Philip’s War Machine
Mon May 11 00:02:01 2009
There were a number of factors that made Philip’s war machine irresistible. Some of them, like the change to the longer sarissa, and tighter Phalanx formation could have been copied by the Greeks. The change in logistics, traveling without a substantial baggage train which facilitated more rapid movements, may also have been duplicated. But the political, social and economic transformation needed to turn an army of part-time citizen hoplites into a full time professional phalanx army would have altered the Greek world beyond recognition.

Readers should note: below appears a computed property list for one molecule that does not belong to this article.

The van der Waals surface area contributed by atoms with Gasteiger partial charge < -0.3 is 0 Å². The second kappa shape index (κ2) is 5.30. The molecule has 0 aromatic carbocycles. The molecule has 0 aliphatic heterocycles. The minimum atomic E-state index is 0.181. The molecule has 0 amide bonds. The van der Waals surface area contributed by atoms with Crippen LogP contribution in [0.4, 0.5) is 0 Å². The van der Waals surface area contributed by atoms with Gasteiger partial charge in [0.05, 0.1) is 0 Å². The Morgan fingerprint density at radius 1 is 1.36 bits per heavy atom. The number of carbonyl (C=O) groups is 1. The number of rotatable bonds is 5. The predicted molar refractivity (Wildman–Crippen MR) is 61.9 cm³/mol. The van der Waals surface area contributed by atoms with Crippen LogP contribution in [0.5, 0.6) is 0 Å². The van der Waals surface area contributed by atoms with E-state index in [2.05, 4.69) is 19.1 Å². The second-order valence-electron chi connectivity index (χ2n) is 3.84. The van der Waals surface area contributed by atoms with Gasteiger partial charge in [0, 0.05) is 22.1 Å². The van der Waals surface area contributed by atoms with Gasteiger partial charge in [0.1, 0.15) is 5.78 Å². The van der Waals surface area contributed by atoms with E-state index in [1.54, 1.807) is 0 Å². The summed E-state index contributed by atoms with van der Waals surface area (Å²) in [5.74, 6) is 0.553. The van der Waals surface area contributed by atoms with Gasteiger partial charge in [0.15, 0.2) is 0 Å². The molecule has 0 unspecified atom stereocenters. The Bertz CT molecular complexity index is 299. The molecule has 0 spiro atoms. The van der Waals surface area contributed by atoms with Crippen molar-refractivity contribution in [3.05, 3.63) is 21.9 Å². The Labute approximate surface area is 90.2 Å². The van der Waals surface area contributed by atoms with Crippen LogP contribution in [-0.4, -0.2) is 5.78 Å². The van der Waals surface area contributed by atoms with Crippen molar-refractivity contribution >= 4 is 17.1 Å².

The Greek hoplites were full time citizens, landowners and statesmen. They fought in order to support and protect their social, economic and political institutions. Participation was limited to citizens, a group somewhat limited by birth, status and wealth. The Greek army supported and defended the state. In Macedon the state supported the army. It was organized to supply the finances and personnel for a full time professional army. Quantity and quality were required for Philip’s army not wealth, status or landholdings. These changes were incompatible with the traditional Greek polis and hence very difficult to duplicate.